"Just Like a Woman," a romantic comedy with a decidedly different twist, finds a young American (Adrian Pasdar) rushing home from the London merchant bank where he is working on a half-billion-dollar deal with a Japanese company. Unfortunately, he arrives just in time to witness his wife, who has unexpectedly returned early from a trip with their two small children, throwing a large amount of women's clothing out the master bedroom window.
She won't let him explain, and she very well might not be able to understand if she gave her husband the chance to do so. Naturally, she assumes the clothing belongs to some unknown other woman. The truth is that Pasdar's Gerald is himself the other woman, for he is a transvestite who calls himself Geraldine when he dresses in feminine attire.
In looking for new digs, Gerald has the good fortune to end up at the doorstep of Julie Walters' Monica, a recent divorcee who's just decided to take in some boarders to afford staying in her large and comfortable Edwardian row house. Gerald is such an ideal tenant, thoughtful and considerate, and Monica is such a warm, good-humored woman, that it's not surprising that mutual attraction occurs.
"Just Like a Woman," which was written and produced by Nick Evans and directed by Christopher Monger, is resolutely buoyant. Although not without pathos, it avoids any probing of what may cause transvestism, content to make the point that many transvestites are straight. It does a good, credible job in depicting Gerald gathering strength to confess his predilection--a first for him--to Monica, whose stunned response is laughter, but who proves strong and caring enough to accept Gerald the way he is. She even encourages Gerald to dare to transform himself into Geraldine for a daytime outing, urging him to be less fearful in the guise in which he seems so comfortable.
Having drawn from a true story (based on a book by Monica Jay) up to this point and thereby setting the stage for some serious considerations, the filmmakers nevertheless plunge ahead with a giddy farce plot that involves Gerald's escalating clashes with his bombastic boss (Paul Freeman).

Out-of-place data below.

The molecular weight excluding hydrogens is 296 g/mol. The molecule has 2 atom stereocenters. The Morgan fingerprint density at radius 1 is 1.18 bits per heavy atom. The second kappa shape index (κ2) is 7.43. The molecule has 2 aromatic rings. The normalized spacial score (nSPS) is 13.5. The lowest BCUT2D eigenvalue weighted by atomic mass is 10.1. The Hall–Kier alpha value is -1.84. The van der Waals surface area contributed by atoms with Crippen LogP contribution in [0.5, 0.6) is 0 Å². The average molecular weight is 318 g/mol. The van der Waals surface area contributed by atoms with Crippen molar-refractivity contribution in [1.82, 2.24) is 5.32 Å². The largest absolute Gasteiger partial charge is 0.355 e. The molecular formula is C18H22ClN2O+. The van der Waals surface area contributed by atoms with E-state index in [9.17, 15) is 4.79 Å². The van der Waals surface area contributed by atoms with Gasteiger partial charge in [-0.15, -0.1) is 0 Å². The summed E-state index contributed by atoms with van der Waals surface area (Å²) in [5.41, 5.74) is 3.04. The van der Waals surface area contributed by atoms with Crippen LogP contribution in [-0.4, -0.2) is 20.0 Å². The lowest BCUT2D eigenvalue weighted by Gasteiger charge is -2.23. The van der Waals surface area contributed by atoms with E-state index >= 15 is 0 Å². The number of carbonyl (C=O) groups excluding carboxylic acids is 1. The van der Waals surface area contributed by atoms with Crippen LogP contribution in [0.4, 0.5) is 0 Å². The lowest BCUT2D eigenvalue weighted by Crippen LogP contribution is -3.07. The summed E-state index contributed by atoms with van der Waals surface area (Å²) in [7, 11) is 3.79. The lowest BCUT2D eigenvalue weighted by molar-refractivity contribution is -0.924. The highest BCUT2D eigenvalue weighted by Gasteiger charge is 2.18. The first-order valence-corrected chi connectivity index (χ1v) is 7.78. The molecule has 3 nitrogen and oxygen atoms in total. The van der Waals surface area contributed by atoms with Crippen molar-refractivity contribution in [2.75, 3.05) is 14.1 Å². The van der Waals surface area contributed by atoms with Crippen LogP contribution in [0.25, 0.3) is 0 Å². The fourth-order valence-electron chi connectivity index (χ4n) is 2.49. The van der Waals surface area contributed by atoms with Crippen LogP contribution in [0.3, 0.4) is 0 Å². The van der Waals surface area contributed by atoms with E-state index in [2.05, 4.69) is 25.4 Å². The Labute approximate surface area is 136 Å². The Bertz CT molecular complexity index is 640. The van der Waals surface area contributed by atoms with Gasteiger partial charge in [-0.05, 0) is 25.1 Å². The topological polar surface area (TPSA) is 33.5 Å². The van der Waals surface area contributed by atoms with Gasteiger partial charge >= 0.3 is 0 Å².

Although "Just Like a Woman" becomes increasingly contrived, it offers splendid performances from its stars. The film itself may proceed gingerly at times but Pasdar, tall and strapping, wisely plays Geraldine with a bold display of confidence. Despite his husky physique and strong jaw, Pasdar manages to be convincingly feminine. As Monica, Walters has never looked so attractive or underplayed so effectively, even though she thrives in the showy parts afforded her in "Educating Rita" and the current "Wedding Gift."
Although "Just Like a Woman" strains a bit in emphasizing what a likable, emphatically masculine guy Gerald is, it is nevertheless a landmark in mainstream movies for its compassionate view of a straight transvestite.
* MPAA rating: Unrated. Times guidelines: It focuses on transvestism and includes adult sexual themes and situations, and some rough language.
'Just Like a Woman'
Julie Walters: Monica
Adrian Pasdar: Gerald
Paul Freeman: Miles Millichamp
Susan Wooldridge: Louisa
Gordon Kennedy: C.J.
A Samuel Goldwyn release of a Goldwyn, Rank Film Distributors and LWT presentation, in association with British Screen, of a Zenith production. Director Christopher Monger. Writer-producer Nick Evans; based on the book "Geraldine" by Monica Jay. Executive producers Archie Tait, Fred Turner, Nick Elliott. Cinematographer Tom Priestley Jr. Editor Nicolas Gaster. Costumes Suzy Peters. Music Michael Storey. Art director Michael White. Set decorator Peter Howitt. Running time: 1 hour, 42 minutes.
* In limited release at the NuWilshire, 1314 Wilshire Blvd., Santa Monica, (310) 394-8099, and the Los Feliz 3, 1822 N. Vermont, (213) 664-2169.